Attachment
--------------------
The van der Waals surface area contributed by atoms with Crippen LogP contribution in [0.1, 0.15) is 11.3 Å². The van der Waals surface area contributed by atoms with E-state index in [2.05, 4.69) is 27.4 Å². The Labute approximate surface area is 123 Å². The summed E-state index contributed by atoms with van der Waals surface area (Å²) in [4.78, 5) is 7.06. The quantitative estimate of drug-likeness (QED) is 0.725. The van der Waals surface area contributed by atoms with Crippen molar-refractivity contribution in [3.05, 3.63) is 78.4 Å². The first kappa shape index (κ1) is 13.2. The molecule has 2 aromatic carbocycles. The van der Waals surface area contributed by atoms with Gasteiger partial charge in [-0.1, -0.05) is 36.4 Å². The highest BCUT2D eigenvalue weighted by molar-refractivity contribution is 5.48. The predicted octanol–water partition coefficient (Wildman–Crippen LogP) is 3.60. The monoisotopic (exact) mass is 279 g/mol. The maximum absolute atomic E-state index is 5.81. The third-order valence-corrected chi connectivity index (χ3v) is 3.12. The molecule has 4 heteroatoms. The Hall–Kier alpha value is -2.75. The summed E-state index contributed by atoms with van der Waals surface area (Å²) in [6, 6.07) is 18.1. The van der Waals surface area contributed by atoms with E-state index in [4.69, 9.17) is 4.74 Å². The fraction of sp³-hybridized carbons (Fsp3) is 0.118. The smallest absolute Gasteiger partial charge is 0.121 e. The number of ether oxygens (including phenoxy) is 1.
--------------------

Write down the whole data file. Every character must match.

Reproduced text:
The van der Waals surface area contributed by atoms with Crippen LogP contribution in [0.1, 0.15) is 11.3 Å². The van der Waals surface area contributed by atoms with E-state index in [2.05, 4.69) is 27.4 Å². The Labute approximate surface area is 123 Å². The summed E-state index contributed by atoms with van der Waals surface area (Å²) in [4.78, 5) is 7.06. The quantitative estimate of drug-likeness (QED) is 0.725. The van der Waals surface area contributed by atoms with Crippen molar-refractivity contribution in [3.05, 3.63) is 78.4 Å². The first kappa shape index (κ1) is 13.2. The molecule has 2 aromatic carbocycles. The van der Waals surface area contributed by atoms with Gasteiger partial charge in [-0.1, -0.05) is 36.4 Å². The highest BCUT2D eigenvalue weighted by molar-refractivity contribution is 5.48. The predicted octanol–water partition coefficient (Wildman–Crippen LogP) is 3.60. The monoisotopic (exact) mass is 279 g/mol. The maximum absolute atomic E-state index is 5.81. The third-order valence-corrected chi connectivity index (χ3v) is 3.12. The molecule has 4 heteroatoms. The Hall–Kier alpha value is -2.75. The summed E-state index contributed by atoms with van der Waals surface area (Å²) in [6, 6.07) is 18.1. The van der Waals surface area contributed by atoms with E-state index in [4.69, 9.17) is 4.74 Å². The fraction of sp³-hybridized carbons (Fsp3) is 0.118. The smallest absolute Gasteiger partial charge is 0.121 e. The number of ether oxygens (including phenoxy) is 1.